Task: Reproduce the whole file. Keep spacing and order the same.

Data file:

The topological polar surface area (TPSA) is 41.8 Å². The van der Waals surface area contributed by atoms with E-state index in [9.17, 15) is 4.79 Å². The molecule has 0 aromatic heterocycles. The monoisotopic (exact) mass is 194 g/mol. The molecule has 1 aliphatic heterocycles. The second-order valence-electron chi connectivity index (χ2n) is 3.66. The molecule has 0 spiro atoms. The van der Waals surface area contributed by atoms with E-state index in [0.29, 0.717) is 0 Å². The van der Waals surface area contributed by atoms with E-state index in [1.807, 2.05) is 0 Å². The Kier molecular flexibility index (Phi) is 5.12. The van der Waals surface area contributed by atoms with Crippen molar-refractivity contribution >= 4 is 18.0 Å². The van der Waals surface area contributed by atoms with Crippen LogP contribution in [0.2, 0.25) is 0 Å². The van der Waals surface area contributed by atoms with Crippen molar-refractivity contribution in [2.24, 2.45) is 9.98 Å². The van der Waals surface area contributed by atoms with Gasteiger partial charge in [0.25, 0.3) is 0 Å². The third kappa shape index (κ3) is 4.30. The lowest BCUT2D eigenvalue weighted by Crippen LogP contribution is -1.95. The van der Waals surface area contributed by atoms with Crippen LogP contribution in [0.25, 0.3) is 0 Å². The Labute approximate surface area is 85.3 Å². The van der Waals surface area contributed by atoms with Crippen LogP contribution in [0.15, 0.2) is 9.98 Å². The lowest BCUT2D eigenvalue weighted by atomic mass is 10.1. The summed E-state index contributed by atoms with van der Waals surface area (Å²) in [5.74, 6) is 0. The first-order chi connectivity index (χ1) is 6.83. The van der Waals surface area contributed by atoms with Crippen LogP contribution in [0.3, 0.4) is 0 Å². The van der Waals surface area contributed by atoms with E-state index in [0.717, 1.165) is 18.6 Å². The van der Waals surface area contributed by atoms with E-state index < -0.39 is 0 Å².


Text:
The topological polar surface area (TPSA) is 41.8 Å². The van der Waals surface area contributed by atoms with E-state index in [9.17, 15) is 4.79 Å². The molecule has 0 aromatic heterocycles. The monoisotopic (exact) mass is 194 g/mol. The molecule has 1 aliphatic heterocycles. The second-order valence-electron chi connectivity index (χ2n) is 3.66. The molecule has 0 spiro atoms. The van der Waals surface area contributed by atoms with E-state index in [0.29, 0.717) is 0 Å². The van der Waals surface area contributed by atoms with E-state index in [1.807, 2.05) is 0 Å². The Kier molecular flexibility index (Phi) is 5.12. The van der Waals surface area contributed by atoms with Crippen molar-refractivity contribution >= 4 is 18.0 Å². The van der Waals surface area contributed by atoms with Crippen LogP contribution in [0.2, 0.25) is 0 Å². The van der Waals surface area contributed by atoms with Crippen molar-refractivity contribution in [2.24, 2.45) is 9.98 Å². The van der Waals surface area contributed by atoms with Gasteiger partial charge in [0.25, 0.3) is 0 Å². The third kappa shape index (κ3) is 4.30. The lowest BCUT2D eigenvalue weighted by Crippen LogP contribution is -1.95. The van der Waals surface area contributed by atoms with Crippen LogP contribution in [0.25, 0.3) is 0 Å². The Labute approximate surface area is 85.3 Å². The van der Waals surface area contributed by atoms with Crippen LogP contribution in [0.15, 0.2) is 9.98 Å². The lowest BCUT2D eigenvalue weighted by atomic mass is 10.1. The summed E-state index contributed by atoms with van der Waals surface area (Å²) in [5.74, 6) is 0. The first-order chi connectivity index (χ1) is 6.83. The van der Waals surface area contributed by atoms with Crippen LogP contribution in [0.3, 0.4) is 0 Å². The van der Waals surface area contributed by atoms with E-state index in [0.717, 1.165) is 18.6 Å². The van der Waals surface area contributed by atoms with E-state index < -0.39 is 0 Å².